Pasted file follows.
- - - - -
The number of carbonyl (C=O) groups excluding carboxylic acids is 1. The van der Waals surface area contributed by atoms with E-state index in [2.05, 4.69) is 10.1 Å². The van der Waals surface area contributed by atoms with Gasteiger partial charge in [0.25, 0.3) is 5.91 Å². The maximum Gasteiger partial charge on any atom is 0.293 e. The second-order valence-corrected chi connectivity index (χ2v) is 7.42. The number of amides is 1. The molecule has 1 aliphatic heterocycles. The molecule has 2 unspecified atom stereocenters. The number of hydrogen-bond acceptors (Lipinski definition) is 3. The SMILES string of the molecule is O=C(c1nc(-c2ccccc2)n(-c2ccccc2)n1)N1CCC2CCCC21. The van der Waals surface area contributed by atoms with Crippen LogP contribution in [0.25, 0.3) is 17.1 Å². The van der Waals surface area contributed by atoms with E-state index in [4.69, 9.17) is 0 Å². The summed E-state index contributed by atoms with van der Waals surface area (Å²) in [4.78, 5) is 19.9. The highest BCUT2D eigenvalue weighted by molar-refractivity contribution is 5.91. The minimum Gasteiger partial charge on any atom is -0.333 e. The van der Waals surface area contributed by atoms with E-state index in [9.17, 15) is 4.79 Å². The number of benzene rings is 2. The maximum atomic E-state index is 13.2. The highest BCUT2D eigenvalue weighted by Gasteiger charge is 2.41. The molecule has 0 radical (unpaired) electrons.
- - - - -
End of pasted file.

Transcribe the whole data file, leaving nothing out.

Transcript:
The number of carbonyl (C=O) groups excluding carboxylic acids is 1. The van der Waals surface area contributed by atoms with E-state index in [2.05, 4.69) is 10.1 Å². The van der Waals surface area contributed by atoms with Gasteiger partial charge in [0.25, 0.3) is 5.91 Å². The maximum Gasteiger partial charge on any atom is 0.293 e. The second-order valence-corrected chi connectivity index (χ2v) is 7.42. The number of amides is 1. The molecule has 1 aliphatic heterocycles. The molecule has 2 unspecified atom stereocenters. The number of hydrogen-bond acceptors (Lipinski definition) is 3. The SMILES string of the molecule is O=C(c1nc(-c2ccccc2)n(-c2ccccc2)n1)N1CCC2CCCC21. The van der Waals surface area contributed by atoms with Crippen LogP contribution in [0.25, 0.3) is 17.1 Å². The van der Waals surface area contributed by atoms with E-state index in [4.69, 9.17) is 0 Å². The summed E-state index contributed by atoms with van der Waals surface area (Å²) in [4.78, 5) is 19.9. The highest BCUT2D eigenvalue weighted by molar-refractivity contribution is 5.91. The minimum Gasteiger partial charge on any atom is -0.333 e. The van der Waals surface area contributed by atoms with E-state index in [9.17, 15) is 4.79 Å². The number of benzene rings is 2. The maximum atomic E-state index is 13.2. The highest BCUT2D eigenvalue weighted by Gasteiger charge is 2.41. The molecule has 0 radical (unpaired) electrons.